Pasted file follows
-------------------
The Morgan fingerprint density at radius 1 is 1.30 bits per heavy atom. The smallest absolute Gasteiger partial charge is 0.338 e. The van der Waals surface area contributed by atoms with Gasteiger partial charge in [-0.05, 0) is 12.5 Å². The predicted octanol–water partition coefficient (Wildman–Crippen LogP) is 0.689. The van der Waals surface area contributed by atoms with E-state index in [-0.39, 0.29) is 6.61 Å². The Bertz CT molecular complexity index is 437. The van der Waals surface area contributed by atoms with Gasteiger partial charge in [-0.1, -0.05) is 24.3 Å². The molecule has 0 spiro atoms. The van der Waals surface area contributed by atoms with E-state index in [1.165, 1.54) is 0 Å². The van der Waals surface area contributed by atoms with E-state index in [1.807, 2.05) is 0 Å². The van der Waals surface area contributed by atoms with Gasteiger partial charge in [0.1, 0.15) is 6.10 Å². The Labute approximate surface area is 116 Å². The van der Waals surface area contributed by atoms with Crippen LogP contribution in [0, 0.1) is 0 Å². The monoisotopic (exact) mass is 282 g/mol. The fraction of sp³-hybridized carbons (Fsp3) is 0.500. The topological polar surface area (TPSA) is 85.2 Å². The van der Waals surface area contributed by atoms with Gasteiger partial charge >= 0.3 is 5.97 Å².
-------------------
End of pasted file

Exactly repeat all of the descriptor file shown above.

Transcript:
The Morgan fingerprint density at radius 1 is 1.30 bits per heavy atom. The smallest absolute Gasteiger partial charge is 0.338 e. The van der Waals surface area contributed by atoms with Gasteiger partial charge in [-0.05, 0) is 12.5 Å². The predicted octanol–water partition coefficient (Wildman–Crippen LogP) is 0.689. The van der Waals surface area contributed by atoms with E-state index in [-0.39, 0.29) is 6.61 Å². The Bertz CT molecular complexity index is 437. The van der Waals surface area contributed by atoms with Gasteiger partial charge in [-0.1, -0.05) is 24.3 Å². The molecule has 0 spiro atoms. The van der Waals surface area contributed by atoms with E-state index in [1.165, 1.54) is 0 Å². The van der Waals surface area contributed by atoms with E-state index in [1.807, 2.05) is 0 Å². The van der Waals surface area contributed by atoms with Gasteiger partial charge in [0.1, 0.15) is 6.10 Å². The Labute approximate surface area is 116 Å². The van der Waals surface area contributed by atoms with Crippen LogP contribution in [0, 0.1) is 0 Å². The monoisotopic (exact) mass is 282 g/mol. The fraction of sp³-hybridized carbons (Fsp3) is 0.500. The topological polar surface area (TPSA) is 85.2 Å². The van der Waals surface area contributed by atoms with Gasteiger partial charge >= 0.3 is 5.97 Å².